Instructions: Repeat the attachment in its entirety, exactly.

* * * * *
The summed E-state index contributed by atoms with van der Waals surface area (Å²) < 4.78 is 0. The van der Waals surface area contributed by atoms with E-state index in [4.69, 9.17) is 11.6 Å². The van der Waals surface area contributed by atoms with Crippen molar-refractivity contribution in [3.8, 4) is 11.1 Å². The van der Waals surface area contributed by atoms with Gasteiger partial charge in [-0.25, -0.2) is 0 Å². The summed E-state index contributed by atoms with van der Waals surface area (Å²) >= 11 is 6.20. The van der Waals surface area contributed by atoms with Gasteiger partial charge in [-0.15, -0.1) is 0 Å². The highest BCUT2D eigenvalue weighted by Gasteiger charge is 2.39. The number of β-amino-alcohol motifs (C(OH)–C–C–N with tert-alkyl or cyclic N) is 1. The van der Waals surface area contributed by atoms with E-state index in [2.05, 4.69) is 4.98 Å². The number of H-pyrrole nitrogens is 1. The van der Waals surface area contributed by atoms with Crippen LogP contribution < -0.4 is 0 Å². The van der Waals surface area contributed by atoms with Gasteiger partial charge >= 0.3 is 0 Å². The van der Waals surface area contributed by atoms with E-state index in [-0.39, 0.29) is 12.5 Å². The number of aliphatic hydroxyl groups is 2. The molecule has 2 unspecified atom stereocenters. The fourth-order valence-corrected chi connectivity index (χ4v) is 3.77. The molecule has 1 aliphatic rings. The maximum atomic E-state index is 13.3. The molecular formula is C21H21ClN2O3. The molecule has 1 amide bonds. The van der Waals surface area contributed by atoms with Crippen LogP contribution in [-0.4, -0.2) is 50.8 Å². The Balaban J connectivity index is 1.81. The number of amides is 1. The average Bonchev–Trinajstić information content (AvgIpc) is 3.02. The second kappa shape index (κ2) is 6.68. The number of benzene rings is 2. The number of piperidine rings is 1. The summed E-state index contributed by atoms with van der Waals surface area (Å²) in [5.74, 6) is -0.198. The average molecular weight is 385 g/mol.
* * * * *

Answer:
The summed E-state index contributed by atoms with van der Waals surface area (Å²) < 4.78 is 0. The van der Waals surface area contributed by atoms with E-state index in [4.69, 9.17) is 11.6 Å². The van der Waals surface area contributed by atoms with Crippen molar-refractivity contribution in [3.8, 4) is 11.1 Å². The van der Waals surface area contributed by atoms with Gasteiger partial charge in [-0.25, -0.2) is 0 Å². The summed E-state index contributed by atoms with van der Waals surface area (Å²) >= 11 is 6.20. The van der Waals surface area contributed by atoms with Gasteiger partial charge in [-0.15, -0.1) is 0 Å². The highest BCUT2D eigenvalue weighted by Gasteiger charge is 2.39. The number of β-amino-alcohol motifs (C(OH)–C–C–N with tert-alkyl or cyclic N) is 1. The van der Waals surface area contributed by atoms with E-state index in [2.05, 4.69) is 4.98 Å². The number of H-pyrrole nitrogens is 1. The van der Waals surface area contributed by atoms with Crippen LogP contribution < -0.4 is 0 Å². The van der Waals surface area contributed by atoms with Gasteiger partial charge >= 0.3 is 0 Å². The van der Waals surface area contributed by atoms with E-state index in [-0.39, 0.29) is 12.5 Å². The number of aliphatic hydroxyl groups is 2. The molecule has 2 unspecified atom stereocenters. The fourth-order valence-corrected chi connectivity index (χ4v) is 3.77. The molecule has 1 aliphatic rings. The maximum atomic E-state index is 13.3. The molecular formula is C21H21ClN2O3. The molecule has 1 amide bonds. The van der Waals surface area contributed by atoms with Crippen LogP contribution in [-0.4, -0.2) is 50.8 Å². The Balaban J connectivity index is 1.81. The number of amides is 1. The average Bonchev–Trinajstić information content (AvgIpc) is 3.02. The second kappa shape index (κ2) is 6.68. The number of benzene rings is 2. The number of piperidine rings is 1. The summed E-state index contributed by atoms with van der Waals surface area (Å²) in [5.74, 6) is -0.198. The average molecular weight is 385 g/mol.